Literature has not been kind to mothers. From the earliest stories fed to us at bedtime, mothers die and get replaced with evil stepmothers. Coming of age stories are filled with overbearing maternal figures. It’s the mother who creates a serial killer or gives birth to psychopaths.
I didn’t set out to write a mother/daughter crime-fighting duo, but I’m glad I did.
When Eddie Shoes came to me, though the mysterious confluence of imagination and early drafts, I didn’t realize her mother, Chava, would play such an important role. She appeared out of the creative ether, to sail into Eddie’s life, the perfect foil to my protagonist. Where Eddie is cautious, Chava plows ahead. Where Eddie prefers a plan, Chava works on intuition. Where Eddie protects herself, Chava takes risks. All of which embroil the twosome in hair-raising capers to catch killers, while simultaneously providing readers with strong women, albeit strong in different ways.
I have a theory about where ideas come from. I believe writers are conduits to the collective unconscious. Whether you believe in stories imprinted in our DNA or merely the zeitgeist of a generation, writers have the ability to tap into experiences, which resonate across a population. As we continue to navigate the tricky waters of gender equality and placing women’s stories on the same footing as men’s, Chava and Eddie have arrived at the right place in the right time.
Chava and Eddie do not represent my relationship with my own mother. Just as I’m not a private investigator and have never stumbled across a dead body, their dynamic is fiction. But all fiction rests on the history of the author. “Write what you know” is actually code for, “Write the world as you understand it based on your experiences, research, and how you view human interactions.” Those who take it literally, miss the point. I don’t have to write about characters with backgrounds identical to my own. Instead, I draw on those things I understand and turn them into a complicated mixture of fact, fiction, fantasy, observations, research, and events I’ve lived through.
So while my mother has little in common with Chava, the bond the two characters share—a deep, unshakeable mother-daughter love—comes from the same place as ours. That’s not a bond I’ve come across very often in fiction, especially not in the mystery genre.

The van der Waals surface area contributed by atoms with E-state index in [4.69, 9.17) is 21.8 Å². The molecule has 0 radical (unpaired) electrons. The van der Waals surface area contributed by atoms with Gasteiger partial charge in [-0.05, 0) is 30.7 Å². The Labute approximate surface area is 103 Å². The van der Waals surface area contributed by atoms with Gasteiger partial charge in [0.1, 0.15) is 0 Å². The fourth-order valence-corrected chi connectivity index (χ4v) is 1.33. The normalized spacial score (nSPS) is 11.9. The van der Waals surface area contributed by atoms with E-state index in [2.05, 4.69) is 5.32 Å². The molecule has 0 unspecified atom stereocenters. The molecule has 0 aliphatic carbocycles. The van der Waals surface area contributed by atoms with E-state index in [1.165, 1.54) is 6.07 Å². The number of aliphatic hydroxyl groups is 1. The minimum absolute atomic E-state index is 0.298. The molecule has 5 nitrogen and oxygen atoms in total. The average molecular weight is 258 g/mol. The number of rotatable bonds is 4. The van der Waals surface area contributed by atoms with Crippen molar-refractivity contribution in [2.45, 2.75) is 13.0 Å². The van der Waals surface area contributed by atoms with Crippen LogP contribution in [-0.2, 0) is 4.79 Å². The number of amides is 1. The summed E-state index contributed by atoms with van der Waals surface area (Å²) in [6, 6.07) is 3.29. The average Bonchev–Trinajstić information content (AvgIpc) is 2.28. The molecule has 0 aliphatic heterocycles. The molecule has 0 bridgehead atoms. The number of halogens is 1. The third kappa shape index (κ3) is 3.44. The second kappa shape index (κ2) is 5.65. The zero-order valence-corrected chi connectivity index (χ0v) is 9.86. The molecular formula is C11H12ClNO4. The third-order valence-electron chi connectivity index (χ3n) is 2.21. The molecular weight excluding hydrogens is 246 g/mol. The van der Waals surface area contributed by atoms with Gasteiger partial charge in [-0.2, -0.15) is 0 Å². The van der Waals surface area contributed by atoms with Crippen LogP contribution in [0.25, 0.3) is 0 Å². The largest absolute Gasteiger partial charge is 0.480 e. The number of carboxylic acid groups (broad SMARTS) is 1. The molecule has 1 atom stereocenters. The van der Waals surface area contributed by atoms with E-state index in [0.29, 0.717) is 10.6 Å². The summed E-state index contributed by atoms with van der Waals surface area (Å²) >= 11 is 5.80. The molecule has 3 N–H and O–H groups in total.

One of the things I appreciate most about the two of them is how they accept each other as they are, even if they argue from time to time. Though they are different people, one doesn’t try to change the other. I think as adults, the best mother/daughter relationship is one of respect. There’s a difference between criticism and advice. Everyone needs a safe person to confide in and that’s the relationship Chava and Eddie continue to build.
The reality about Chava and Eddie is they are both aspects of my own personality. Eddie symbolizes my more practical, cautious, side, while Chava is the wild child, who fears nothing and puts her foot down regardless of the cost.
In the real world, our internal states are rarely singular. We feel mixed emotions about complex issues and change our beliefs at various times in our lives. In one sense, these two characters are facets of one personality responding to events in different ways.
Human instincts are paradoxical. We thrive on conflict. Long periods of calm make us edgy to shake things up. As women grow into adulthood, we often push away from our mothers as a way to create separate identities. We view the mother figure as someone who keeps us from expanding our horizons or doesn’t believe in our ability to make good decisions or analyzes the world from an outdated perspective.